Zubayra Shamseden Speaks at the Twelfth Annual Interfaith/Interethnic Leadership Conference in Tokyo

Zubayra Shamseden, UHRP’s Chinese Outreach Coordinator, attended the Twelfth Annual Interfaith/Interethnic Leadership Conference from November 14th to 17th, 2017 in Tokyo, Japan.  Organized by Initiatives for China, the conference seeks to promote understanding and cooperation among various religious and ethnic groups to help advance democracy and human rights.  This year Professor Ilham Tohti was one of the recipients of the 2017 Citizen Power Award, along with Wang Qiaoling, representing the 709 Lawyers’ families and Makino Seishu, an advocate of human rights in China. 

Below is the speech given by Zubayra Shamseden.

The Overall Situation in East Turkistan after the 19th Party Congress​

ZS

Since the Chinese Communist Party’s control of East Turkestan in 1949, none of the Party Congresses have made any improvement to the lives of Uyghurs in East Turkestan. In fact, the decisions made in each congress have brought extended disaster to East Turkestan and to its people. Although Uyghurs hoped that a leadership change might bring some kind of policy change, each Party Secretary of the region has left Uyghurs more and more disappointed and hopeless with the CCP’s empty promises.

In this 19th National People’s Congress, Chen Quanguo, who has created a security/police state in East Turkestan since his reign in the Uyghur region, was promoted, and clearly stated that Beijing’s policy towards Uyghurs will never change. The Chinese government believes the only way China will feel ‘secure’ is to continue the false claim that East Turkestan has been ‘a part of China from ancient times’ and to control the region by force. In reality, this only makes local Uyghurs feel even stronger about having never belonged to China or being a part of Chinese culture.

This clearly can be seen from the current situation of the Uyghurs. The CCP is turning East Turkestan into a staging of an Orwellian narrative, and we have front row seats. I will go through the highlights of each act in this ‘drama’ the CCP is showcasing:

  1. Patriotic re-education camps targeting Uyghurs: detaining Uyghurs with the so-called ‘re-education’ slogan started before the CCP’s 19th However it took an extreme form afterwards. According to RFA, there are thousands of Uyghurs detained in the camps; among them young and old, men and women; RFA reports of old men’s’ deaths because of the restrictive and abusive conditions in the camps. Not only are the camps damaging the regular lives of Uyghurs, it is dismantling families, tearing children apart from parents; according to RFA, some children whose parents were locked up the camps were sent to overcrowded, terrible conditioned orphanages, some left on the streets and even some sent to orphanages in mainland China. According to RFA, there are very loose administrative procedures for ‘adoptions’ of the Uyghur children in mainland China. This wave of detaining thousands of Muslim Uyghurs and other Muslim people in East Turkestan is a show of power and control. They can do as they please and we have no way to stop them.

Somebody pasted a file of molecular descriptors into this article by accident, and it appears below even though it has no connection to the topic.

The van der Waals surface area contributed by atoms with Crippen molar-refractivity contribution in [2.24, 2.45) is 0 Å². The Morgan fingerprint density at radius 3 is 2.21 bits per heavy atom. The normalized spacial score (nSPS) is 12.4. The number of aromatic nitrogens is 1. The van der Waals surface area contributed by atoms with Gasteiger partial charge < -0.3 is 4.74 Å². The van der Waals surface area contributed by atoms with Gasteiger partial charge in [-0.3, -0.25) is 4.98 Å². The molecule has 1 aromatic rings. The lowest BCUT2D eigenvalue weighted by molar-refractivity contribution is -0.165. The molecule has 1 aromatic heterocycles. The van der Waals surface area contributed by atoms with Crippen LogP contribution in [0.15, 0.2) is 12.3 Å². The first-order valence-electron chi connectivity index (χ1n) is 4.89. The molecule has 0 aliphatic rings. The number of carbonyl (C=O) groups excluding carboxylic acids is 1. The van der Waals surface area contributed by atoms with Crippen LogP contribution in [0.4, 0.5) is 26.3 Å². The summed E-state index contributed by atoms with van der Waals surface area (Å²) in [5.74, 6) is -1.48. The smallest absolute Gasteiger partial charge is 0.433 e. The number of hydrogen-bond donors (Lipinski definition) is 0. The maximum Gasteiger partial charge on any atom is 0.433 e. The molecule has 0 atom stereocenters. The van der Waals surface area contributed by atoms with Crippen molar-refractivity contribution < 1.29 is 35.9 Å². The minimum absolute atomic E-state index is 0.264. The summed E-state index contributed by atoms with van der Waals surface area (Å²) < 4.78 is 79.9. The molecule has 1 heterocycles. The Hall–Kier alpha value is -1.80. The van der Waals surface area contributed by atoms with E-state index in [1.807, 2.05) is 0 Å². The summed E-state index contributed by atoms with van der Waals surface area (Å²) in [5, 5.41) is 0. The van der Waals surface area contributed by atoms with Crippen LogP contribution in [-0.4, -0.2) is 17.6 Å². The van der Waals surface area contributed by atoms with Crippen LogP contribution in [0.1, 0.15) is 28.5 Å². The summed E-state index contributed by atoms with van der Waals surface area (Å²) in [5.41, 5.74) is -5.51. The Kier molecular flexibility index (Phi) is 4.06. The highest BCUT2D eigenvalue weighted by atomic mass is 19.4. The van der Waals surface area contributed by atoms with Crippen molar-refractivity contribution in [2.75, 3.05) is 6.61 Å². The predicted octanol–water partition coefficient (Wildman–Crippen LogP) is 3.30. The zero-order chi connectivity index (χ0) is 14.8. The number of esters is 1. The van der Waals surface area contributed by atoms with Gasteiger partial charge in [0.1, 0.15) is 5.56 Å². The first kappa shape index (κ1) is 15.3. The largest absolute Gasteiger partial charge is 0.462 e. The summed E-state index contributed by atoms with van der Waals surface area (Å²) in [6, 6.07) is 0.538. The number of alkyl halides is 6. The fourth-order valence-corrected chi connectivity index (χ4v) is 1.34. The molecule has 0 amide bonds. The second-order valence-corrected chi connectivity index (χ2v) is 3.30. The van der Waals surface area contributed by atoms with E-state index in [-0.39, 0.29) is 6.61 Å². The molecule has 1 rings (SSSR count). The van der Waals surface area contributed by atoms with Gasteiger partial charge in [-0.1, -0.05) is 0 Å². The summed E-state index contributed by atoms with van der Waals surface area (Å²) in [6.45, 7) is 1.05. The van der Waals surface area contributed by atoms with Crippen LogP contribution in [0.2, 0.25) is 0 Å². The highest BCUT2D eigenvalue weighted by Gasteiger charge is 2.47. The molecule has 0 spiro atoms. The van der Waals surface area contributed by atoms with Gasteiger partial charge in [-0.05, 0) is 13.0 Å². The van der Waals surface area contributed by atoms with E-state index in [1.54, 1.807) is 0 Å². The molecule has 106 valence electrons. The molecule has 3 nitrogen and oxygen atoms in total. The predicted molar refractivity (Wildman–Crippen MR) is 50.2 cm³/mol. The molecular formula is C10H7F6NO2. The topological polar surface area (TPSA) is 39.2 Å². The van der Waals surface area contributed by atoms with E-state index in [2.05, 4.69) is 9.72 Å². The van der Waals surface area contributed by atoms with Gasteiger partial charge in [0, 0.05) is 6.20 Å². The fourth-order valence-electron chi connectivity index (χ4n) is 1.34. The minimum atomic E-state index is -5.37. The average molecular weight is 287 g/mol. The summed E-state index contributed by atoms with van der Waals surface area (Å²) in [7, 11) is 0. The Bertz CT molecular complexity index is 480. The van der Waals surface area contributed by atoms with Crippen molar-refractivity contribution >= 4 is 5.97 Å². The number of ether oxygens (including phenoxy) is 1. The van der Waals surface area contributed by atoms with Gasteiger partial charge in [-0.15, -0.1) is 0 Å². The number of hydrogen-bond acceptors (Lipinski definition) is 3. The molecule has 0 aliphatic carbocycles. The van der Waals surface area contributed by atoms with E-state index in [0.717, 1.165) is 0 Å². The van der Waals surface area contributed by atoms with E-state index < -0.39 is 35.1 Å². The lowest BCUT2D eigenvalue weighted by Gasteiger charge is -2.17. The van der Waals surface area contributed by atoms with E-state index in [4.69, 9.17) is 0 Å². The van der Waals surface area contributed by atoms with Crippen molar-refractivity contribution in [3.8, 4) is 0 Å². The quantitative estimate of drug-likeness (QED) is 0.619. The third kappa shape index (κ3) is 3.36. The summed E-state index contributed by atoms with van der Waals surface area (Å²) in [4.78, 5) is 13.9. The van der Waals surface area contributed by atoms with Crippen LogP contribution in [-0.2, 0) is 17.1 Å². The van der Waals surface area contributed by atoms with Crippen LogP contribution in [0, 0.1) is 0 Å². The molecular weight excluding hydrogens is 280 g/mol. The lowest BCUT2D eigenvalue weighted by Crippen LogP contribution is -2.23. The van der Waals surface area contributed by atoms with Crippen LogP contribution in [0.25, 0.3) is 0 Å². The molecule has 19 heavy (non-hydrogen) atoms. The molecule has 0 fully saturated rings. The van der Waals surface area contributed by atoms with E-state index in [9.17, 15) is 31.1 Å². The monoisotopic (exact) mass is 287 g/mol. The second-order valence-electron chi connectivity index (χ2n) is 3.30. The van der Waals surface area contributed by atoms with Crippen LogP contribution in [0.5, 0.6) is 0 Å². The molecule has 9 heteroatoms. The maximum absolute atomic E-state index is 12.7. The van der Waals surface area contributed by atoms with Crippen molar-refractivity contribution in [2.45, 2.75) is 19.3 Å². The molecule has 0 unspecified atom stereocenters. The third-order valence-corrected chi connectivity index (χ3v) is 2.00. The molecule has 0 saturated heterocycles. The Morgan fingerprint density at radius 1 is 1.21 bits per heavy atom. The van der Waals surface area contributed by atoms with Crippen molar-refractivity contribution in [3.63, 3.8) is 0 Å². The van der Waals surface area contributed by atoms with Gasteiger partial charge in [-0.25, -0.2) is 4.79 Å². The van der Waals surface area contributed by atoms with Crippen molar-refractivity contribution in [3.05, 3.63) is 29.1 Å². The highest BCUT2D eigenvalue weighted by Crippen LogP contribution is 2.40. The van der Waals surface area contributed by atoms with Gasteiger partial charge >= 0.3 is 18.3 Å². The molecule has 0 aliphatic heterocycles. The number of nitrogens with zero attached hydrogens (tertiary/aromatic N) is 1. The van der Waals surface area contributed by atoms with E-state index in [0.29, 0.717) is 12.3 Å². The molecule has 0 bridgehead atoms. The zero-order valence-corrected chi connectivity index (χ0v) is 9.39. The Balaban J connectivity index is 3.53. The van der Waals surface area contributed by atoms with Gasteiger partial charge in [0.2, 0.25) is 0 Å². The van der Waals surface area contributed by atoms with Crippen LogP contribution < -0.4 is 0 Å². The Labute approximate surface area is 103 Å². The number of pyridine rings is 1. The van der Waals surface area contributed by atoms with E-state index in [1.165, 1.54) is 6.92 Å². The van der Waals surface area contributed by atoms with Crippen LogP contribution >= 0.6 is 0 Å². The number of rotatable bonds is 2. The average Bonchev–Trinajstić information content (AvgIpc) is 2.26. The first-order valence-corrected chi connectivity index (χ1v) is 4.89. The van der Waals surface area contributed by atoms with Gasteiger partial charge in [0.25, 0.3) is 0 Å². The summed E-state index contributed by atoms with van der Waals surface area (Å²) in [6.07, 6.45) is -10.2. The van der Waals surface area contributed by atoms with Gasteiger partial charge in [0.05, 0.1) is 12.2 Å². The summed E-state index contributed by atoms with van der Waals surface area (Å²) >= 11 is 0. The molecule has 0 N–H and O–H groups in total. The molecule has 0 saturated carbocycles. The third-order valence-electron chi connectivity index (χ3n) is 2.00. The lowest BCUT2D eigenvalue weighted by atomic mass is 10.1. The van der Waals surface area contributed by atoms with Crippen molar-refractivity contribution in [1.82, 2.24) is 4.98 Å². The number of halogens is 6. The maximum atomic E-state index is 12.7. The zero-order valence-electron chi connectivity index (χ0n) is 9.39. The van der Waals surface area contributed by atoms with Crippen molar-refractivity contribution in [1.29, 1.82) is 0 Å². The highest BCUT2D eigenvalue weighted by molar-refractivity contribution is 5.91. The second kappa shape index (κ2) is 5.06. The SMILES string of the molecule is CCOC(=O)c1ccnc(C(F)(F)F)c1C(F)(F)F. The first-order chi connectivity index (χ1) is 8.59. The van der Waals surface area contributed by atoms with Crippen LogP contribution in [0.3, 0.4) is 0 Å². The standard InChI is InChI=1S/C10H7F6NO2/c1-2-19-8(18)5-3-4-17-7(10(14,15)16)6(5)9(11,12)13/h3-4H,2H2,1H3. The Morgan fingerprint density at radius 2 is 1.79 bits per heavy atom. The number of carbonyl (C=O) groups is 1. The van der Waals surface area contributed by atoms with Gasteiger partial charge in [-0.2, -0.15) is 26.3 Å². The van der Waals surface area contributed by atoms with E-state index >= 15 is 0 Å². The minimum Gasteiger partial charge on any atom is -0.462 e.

1. Spreading fear among Uyghurs both inside and outside country – the countless types of suppressive measures inside East Turkestan are evident; whether it is re-education camps, forced disappearances, humiliation, restrictions on access, sharing, and exchange of information; interfering in every sphere of one’s private life. But the suppressive measures reach overseas as well, forcing people to work for the Chinese government, spying on their own communities; recalling students studying abroad to go back to East Turkestan; threatening families to bring back their student children or anyone who is overseas.
  1. Suppression with the excuse of ‘counter-terrorism’ – In January of last year the national Counter-Terrorism Law came into effect. The laws caused concern internationally because of the vagueness of its definition of terrorism, and the fact that it could be used to justify repression of legitimate expressions of religious belief and cast any dissent from government policies as terrorism. The “Xinjiang Uyghur Autonomous Region Implementing Measures of the Counter-Terrorism Law of the Peoples Republic of China,” which came into effect in August 2016, underscore the fact that these laws are aimed at Uyghurs, further targeting religious expression and forbidding “spreading rumors” and “distorting sensitive cases,” making or reproducing materials with “extremist content,” and allowing the authorities to restrict gatherings and the activities of various organizations. This law may also be used to control any objective reporting on incidents as well as constituting a restriction on the right to free expression.  Here, it is crucial to reemphasize that the vague definition of “terrorism” itself and restrictions placed on reporting “terror incidents” constitute the most serious problems with the Counter-Terrorism Law. Observers should apply a high degree of skepticism in any assessment of a transparent implementation of the new legislation in East Turkestan. China prevents and punishes commentary, domestic and foreign, critical of its repressive policies and “counter-terror” measures in the region. An example is the case of Uyghur academic Ilham Tohti, who was arrested by the Chinese government in 2014 and accused of being ‘a brain behind terrorist’ for simply expressing his views on social, economic and cultural conditions of Uyghur people in Chinese language at his Chinese website called ‘Uyghurbiz’. This demonstrates Beijing’s zero tolerance for open discussion of any sort of policy compromise.  China seeks regional and global support for targeting its so claimed ‘Uyghur terrorists’ but refrains from backing international efforts to weaken some international terror groups and align with the international standards or definition of terrorism.  Moreover, China’s abuse of Interpol’s Red Notice issuance is also concerning. In September 2009, Dolkun Isa, a Uyghur activist, was detained briefly and denied entry to South Korea while traveling to attend the World Forum for Democratization in Asia, to which he was an invited guest. China also has regularly attempted to block or interfere with his human rights work at the UN in Geneva, and recently in New York, he was accused of being a ‘terrorist’.